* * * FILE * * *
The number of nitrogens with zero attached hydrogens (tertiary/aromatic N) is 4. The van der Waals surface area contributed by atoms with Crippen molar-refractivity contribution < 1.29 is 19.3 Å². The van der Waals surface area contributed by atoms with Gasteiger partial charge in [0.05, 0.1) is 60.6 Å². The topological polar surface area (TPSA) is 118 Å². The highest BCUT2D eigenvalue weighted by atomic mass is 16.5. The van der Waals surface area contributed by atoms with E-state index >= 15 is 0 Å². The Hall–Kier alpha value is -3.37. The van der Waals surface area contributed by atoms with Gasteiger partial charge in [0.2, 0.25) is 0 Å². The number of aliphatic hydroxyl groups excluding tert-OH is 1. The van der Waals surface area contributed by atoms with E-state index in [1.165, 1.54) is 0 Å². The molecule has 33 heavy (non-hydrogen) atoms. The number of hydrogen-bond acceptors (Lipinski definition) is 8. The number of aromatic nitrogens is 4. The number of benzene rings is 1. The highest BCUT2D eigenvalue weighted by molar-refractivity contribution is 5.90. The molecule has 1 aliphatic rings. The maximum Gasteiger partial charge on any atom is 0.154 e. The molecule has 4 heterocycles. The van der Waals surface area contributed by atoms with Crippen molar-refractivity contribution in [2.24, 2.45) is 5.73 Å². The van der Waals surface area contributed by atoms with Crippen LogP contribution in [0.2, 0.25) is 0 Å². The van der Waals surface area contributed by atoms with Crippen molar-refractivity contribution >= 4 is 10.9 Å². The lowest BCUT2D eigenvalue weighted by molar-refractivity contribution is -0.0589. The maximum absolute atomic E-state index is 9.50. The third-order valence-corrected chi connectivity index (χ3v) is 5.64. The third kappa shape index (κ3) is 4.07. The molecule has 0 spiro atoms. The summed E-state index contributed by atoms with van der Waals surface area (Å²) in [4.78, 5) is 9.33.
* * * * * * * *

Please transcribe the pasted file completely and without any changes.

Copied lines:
The number of nitrogens with zero attached hydrogens (tertiary/aromatic N) is 4. The van der Waals surface area contributed by atoms with Crippen molar-refractivity contribution < 1.29 is 19.3 Å². The van der Waals surface area contributed by atoms with Gasteiger partial charge in [0.05, 0.1) is 60.6 Å². The topological polar surface area (TPSA) is 118 Å². The highest BCUT2D eigenvalue weighted by atomic mass is 16.5. The van der Waals surface area contributed by atoms with E-state index >= 15 is 0 Å². The Hall–Kier alpha value is -3.37. The van der Waals surface area contributed by atoms with Gasteiger partial charge in [0.2, 0.25) is 0 Å². The number of aliphatic hydroxyl groups excluding tert-OH is 1. The van der Waals surface area contributed by atoms with E-state index in [1.165, 1.54) is 0 Å². The molecule has 33 heavy (non-hydrogen) atoms. The number of hydrogen-bond acceptors (Lipinski definition) is 8. The number of aromatic nitrogens is 4. The number of benzene rings is 1. The highest BCUT2D eigenvalue weighted by molar-refractivity contribution is 5.90. The molecule has 1 aliphatic rings. The maximum Gasteiger partial charge on any atom is 0.154 e. The molecule has 4 heterocycles. The van der Waals surface area contributed by atoms with Crippen molar-refractivity contribution in [2.24, 2.45) is 5.73 Å². The van der Waals surface area contributed by atoms with Crippen LogP contribution in [0.2, 0.25) is 0 Å². The van der Waals surface area contributed by atoms with Crippen molar-refractivity contribution >= 4 is 10.9 Å². The lowest BCUT2D eigenvalue weighted by molar-refractivity contribution is -0.0589. The maximum absolute atomic E-state index is 9.50. The third-order valence-corrected chi connectivity index (χ3v) is 5.64. The third kappa shape index (κ3) is 4.07. The molecule has 0 spiro atoms. The summed E-state index contributed by atoms with van der Waals surface area (Å²) in [4.78, 5) is 9.33.